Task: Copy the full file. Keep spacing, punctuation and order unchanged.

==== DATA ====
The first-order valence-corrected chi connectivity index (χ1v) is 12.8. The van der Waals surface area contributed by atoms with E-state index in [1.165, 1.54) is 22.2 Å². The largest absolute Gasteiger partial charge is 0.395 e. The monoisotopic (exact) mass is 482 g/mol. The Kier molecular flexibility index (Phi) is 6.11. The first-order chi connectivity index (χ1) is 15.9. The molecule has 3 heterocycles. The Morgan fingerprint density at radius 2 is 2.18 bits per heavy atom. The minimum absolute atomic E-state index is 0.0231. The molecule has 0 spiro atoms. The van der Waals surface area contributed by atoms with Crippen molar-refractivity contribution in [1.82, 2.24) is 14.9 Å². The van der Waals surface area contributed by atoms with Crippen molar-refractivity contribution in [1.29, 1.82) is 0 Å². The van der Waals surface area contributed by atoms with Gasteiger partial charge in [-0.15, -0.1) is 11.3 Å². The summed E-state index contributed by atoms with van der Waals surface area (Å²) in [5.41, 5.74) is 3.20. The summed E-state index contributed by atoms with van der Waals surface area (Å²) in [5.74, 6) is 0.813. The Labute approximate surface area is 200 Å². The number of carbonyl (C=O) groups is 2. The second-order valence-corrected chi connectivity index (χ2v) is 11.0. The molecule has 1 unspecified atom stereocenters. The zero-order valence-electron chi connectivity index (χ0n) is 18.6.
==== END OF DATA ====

The first-order valence-corrected chi connectivity index (χ1v) is 12.8. The van der Waals surface area contributed by atoms with E-state index in [1.165, 1.54) is 22.2 Å². The largest absolute Gasteiger partial charge is 0.395 e. The monoisotopic (exact) mass is 482 g/mol. The Kier molecular flexibility index (Phi) is 6.11. The first-order chi connectivity index (χ1) is 15.9. The molecule has 3 heterocycles. The Morgan fingerprint density at radius 2 is 2.18 bits per heavy atom. The minimum absolute atomic E-state index is 0.0231. The molecule has 0 spiro atoms. The van der Waals surface area contributed by atoms with Crippen molar-refractivity contribution in [1.82, 2.24) is 14.9 Å². The van der Waals surface area contributed by atoms with Crippen molar-refractivity contribution in [1.29, 1.82) is 0 Å². The van der Waals surface area contributed by atoms with Gasteiger partial charge in [-0.15, -0.1) is 11.3 Å². The summed E-state index contributed by atoms with van der Waals surface area (Å²) in [5.41, 5.74) is 3.20. The summed E-state index contributed by atoms with van der Waals surface area (Å²) in [5.74, 6) is 0.813. The Labute approximate surface area is 200 Å². The number of carbonyl (C=O) groups is 2. The second-order valence-corrected chi connectivity index (χ2v) is 11.0. The molecule has 1 unspecified atom stereocenters. The zero-order valence-electron chi connectivity index (χ0n) is 18.6.